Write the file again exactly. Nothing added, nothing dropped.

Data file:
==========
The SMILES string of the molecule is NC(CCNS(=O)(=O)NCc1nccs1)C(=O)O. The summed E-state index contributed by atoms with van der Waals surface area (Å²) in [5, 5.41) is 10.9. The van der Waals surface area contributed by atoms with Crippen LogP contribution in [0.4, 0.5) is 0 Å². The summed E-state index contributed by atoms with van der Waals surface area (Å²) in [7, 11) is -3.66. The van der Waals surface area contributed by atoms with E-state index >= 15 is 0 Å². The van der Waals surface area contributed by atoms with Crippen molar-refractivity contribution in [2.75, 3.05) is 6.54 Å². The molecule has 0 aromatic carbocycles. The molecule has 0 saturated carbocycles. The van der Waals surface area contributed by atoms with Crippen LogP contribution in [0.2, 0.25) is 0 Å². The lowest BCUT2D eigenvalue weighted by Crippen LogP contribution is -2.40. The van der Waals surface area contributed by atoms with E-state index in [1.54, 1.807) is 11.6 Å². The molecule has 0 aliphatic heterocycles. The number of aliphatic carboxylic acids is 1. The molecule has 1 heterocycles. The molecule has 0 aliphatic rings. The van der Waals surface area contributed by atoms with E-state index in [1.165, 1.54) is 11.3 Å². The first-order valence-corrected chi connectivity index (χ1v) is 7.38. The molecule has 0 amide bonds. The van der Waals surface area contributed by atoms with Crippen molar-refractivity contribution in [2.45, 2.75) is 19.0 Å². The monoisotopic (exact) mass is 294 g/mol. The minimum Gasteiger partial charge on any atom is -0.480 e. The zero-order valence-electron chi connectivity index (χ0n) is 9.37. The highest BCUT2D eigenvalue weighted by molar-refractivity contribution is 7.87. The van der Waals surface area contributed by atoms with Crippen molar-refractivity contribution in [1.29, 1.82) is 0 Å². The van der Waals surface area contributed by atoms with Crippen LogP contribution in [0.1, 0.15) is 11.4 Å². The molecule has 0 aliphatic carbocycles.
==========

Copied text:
The SMILES string of the molecule is NC(CCNS(=O)(=O)NCc1nccs1)C(=O)O. The summed E-state index contributed by atoms with van der Waals surface area (Å²) in [5, 5.41) is 10.9. The van der Waals surface area contributed by atoms with Crippen LogP contribution in [0.4, 0.5) is 0 Å². The summed E-state index contributed by atoms with van der Waals surface area (Å²) in [7, 11) is -3.66. The van der Waals surface area contributed by atoms with E-state index >= 15 is 0 Å². The van der Waals surface area contributed by atoms with Crippen molar-refractivity contribution in [2.75, 3.05) is 6.54 Å². The molecule has 0 aromatic carbocycles. The molecule has 0 saturated carbocycles. The van der Waals surface area contributed by atoms with Crippen LogP contribution in [0.2, 0.25) is 0 Å². The lowest BCUT2D eigenvalue weighted by Crippen LogP contribution is -2.40. The van der Waals surface area contributed by atoms with E-state index in [1.54, 1.807) is 11.6 Å². The molecule has 0 aliphatic heterocycles. The number of aliphatic carboxylic acids is 1. The molecule has 1 heterocycles. The molecule has 0 aliphatic rings. The van der Waals surface area contributed by atoms with E-state index in [1.165, 1.54) is 11.3 Å². The first-order valence-corrected chi connectivity index (χ1v) is 7.38. The molecule has 0 amide bonds. The van der Waals surface area contributed by atoms with Crippen molar-refractivity contribution in [2.45, 2.75) is 19.0 Å². The monoisotopic (exact) mass is 294 g/mol. The minimum Gasteiger partial charge on any atom is -0.480 e. The zero-order valence-electron chi connectivity index (χ0n) is 9.37. The highest BCUT2D eigenvalue weighted by molar-refractivity contribution is 7.87. The van der Waals surface area contributed by atoms with Crippen molar-refractivity contribution in [1.29, 1.82) is 0 Å². The van der Waals surface area contributed by atoms with Crippen LogP contribution in [0.1, 0.15) is 11.4 Å². The molecule has 0 aliphatic carbocycles.